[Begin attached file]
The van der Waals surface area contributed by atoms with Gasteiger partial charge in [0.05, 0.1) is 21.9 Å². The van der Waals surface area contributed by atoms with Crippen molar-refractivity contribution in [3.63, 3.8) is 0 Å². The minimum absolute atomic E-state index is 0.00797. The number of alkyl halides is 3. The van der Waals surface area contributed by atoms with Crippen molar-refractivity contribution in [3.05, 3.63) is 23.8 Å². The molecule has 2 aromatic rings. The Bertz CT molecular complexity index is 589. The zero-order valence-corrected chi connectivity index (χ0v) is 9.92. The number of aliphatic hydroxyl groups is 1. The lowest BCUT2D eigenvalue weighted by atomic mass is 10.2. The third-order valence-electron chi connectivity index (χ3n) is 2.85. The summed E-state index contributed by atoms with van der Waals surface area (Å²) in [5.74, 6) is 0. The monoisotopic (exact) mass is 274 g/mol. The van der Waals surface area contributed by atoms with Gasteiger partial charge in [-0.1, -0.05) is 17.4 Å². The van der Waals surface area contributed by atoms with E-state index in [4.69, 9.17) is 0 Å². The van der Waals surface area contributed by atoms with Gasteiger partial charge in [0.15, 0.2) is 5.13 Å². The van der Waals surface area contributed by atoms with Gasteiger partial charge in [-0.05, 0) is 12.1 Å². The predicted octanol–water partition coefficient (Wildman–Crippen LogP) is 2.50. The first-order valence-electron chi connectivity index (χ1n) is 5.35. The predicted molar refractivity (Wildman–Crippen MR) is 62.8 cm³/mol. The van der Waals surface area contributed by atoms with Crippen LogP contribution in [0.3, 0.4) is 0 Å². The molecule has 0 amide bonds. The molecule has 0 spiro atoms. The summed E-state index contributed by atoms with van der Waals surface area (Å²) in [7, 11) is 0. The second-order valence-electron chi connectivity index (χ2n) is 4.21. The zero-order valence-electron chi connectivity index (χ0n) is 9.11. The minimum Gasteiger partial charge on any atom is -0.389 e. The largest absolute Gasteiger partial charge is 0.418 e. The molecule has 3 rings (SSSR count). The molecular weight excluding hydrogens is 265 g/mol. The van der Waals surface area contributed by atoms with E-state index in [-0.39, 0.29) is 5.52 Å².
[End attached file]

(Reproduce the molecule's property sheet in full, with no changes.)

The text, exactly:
The van der Waals surface area contributed by atoms with Gasteiger partial charge in [0.05, 0.1) is 21.9 Å². The van der Waals surface area contributed by atoms with Crippen molar-refractivity contribution in [3.63, 3.8) is 0 Å². The minimum absolute atomic E-state index is 0.00797. The number of alkyl halides is 3. The van der Waals surface area contributed by atoms with Crippen molar-refractivity contribution in [3.05, 3.63) is 23.8 Å². The molecule has 2 aromatic rings. The Bertz CT molecular complexity index is 589. The zero-order valence-corrected chi connectivity index (χ0v) is 9.92. The number of aliphatic hydroxyl groups is 1. The lowest BCUT2D eigenvalue weighted by atomic mass is 10.2. The third-order valence-electron chi connectivity index (χ3n) is 2.85. The summed E-state index contributed by atoms with van der Waals surface area (Å²) in [5.74, 6) is 0. The monoisotopic (exact) mass is 274 g/mol. The van der Waals surface area contributed by atoms with Gasteiger partial charge in [-0.1, -0.05) is 17.4 Å². The van der Waals surface area contributed by atoms with E-state index in [4.69, 9.17) is 0 Å². The van der Waals surface area contributed by atoms with Gasteiger partial charge in [0.15, 0.2) is 5.13 Å². The van der Waals surface area contributed by atoms with Gasteiger partial charge in [-0.05, 0) is 12.1 Å². The predicted octanol–water partition coefficient (Wildman–Crippen LogP) is 2.50. The first-order valence-electron chi connectivity index (χ1n) is 5.35. The predicted molar refractivity (Wildman–Crippen MR) is 62.8 cm³/mol. The van der Waals surface area contributed by atoms with Crippen LogP contribution in [0.3, 0.4) is 0 Å². The molecule has 0 amide bonds. The molecule has 0 spiro atoms. The summed E-state index contributed by atoms with van der Waals surface area (Å²) in [7, 11) is 0. The second-order valence-electron chi connectivity index (χ2n) is 4.21. The zero-order valence-electron chi connectivity index (χ0n) is 9.11. The minimum Gasteiger partial charge on any atom is -0.389 e. The largest absolute Gasteiger partial charge is 0.418 e. The molecule has 3 rings (SSSR count). The molecular weight excluding hydrogens is 265 g/mol. The van der Waals surface area contributed by atoms with E-state index in [-0.39, 0.29) is 5.52 Å².